US - The budgets of many US cities are being pressured by growing pension fund contributions at a time when other rising costs were also competing for city resources, a study by Standard & Poor's Rating Services has found.
Cities in the US have seen their mean funded ratio drop from nearly 100% in 2000 to 84%, the report on the pension and debt statistics of the 20 largest cities rated by S&P found.
With the final results of fiscal 2006 pension investment returns still incomplete and full actuarial valuations months away, S&P said it expected that at least most of the earlier large investment losses would have worked their way through the actuarial model, thus opening the door for funding improvements in the future if the markets cooperate.
But it stressed that meeting the assumed long term investment rate of return required to bring funds back into balance, historically around 8%, would be a continuing challenge for fund managers.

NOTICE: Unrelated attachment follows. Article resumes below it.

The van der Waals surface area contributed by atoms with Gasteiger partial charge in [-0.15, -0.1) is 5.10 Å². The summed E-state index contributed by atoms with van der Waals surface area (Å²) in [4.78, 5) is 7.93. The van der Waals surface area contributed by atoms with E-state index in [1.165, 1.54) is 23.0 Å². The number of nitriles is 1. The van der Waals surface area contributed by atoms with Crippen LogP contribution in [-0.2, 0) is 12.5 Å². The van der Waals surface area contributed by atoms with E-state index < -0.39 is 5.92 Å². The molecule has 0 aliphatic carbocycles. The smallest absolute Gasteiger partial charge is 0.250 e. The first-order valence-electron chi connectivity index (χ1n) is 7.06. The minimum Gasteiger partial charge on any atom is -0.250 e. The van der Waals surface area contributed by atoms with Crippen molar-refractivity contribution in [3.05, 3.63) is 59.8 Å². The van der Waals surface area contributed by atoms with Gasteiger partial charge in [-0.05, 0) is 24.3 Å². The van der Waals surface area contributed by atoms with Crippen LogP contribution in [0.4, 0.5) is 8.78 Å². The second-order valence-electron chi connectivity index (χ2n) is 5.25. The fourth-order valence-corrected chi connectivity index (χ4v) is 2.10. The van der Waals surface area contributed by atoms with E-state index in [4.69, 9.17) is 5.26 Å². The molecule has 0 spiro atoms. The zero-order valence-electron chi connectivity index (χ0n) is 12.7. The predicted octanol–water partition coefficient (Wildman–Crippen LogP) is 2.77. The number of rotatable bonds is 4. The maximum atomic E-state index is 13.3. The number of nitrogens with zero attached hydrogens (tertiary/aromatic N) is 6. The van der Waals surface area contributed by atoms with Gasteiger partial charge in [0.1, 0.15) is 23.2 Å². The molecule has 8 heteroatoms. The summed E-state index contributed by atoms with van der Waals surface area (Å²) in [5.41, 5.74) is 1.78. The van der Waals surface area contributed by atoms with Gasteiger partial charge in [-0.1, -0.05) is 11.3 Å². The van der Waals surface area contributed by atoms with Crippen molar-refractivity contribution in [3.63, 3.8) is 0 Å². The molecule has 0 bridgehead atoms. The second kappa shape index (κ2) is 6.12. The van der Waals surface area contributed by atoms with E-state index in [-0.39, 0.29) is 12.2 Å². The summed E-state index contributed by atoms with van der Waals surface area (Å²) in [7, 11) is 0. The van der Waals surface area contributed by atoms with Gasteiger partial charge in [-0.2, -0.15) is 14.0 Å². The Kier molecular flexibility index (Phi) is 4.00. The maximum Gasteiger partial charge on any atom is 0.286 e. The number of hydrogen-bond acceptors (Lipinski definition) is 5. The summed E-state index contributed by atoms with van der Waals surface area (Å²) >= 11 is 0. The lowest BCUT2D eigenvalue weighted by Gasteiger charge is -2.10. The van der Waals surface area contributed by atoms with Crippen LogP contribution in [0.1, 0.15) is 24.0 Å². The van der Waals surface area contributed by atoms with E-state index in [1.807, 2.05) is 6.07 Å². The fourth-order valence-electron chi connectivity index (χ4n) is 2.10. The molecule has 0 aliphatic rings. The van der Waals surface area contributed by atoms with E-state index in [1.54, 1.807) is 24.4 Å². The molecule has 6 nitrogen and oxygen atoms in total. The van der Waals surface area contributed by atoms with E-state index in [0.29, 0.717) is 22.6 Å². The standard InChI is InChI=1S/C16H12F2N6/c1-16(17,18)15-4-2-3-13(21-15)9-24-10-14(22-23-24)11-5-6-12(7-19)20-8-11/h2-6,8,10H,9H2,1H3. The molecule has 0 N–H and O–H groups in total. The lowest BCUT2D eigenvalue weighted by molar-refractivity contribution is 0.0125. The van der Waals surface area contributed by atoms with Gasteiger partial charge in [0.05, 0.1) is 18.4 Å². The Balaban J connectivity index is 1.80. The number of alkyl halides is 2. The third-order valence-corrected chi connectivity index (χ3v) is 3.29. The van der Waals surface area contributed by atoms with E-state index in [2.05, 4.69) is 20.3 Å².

S&P credit analyst Parry Young said the degree to which the downward trend on the mean funded ratio continued was dependent on a number of unpredictable variables, including investment performance, actuarial assumption changes, and potential increases in longevity.
Unfortunately, cities have varying degrees of control over these factors, said Parry.
S&P said it would continue to monitor the pension liabilities and funding levels of US cities.
By Damian Clarkson
This week's top stories included Legal & General acquiring MyFutureNow to provide a dashboard service to customers, while also agreeing a hybrid buy-in with a Hitachi scheme.
NEST has signed up to the government-backed Star Initiative, taking all of its 8 million members' pension pots with it.
It is perhaps inherently difficult to find an agreed definition of value for money, but some methodologies could act as a stopgap, argues Jonathan Stapleton.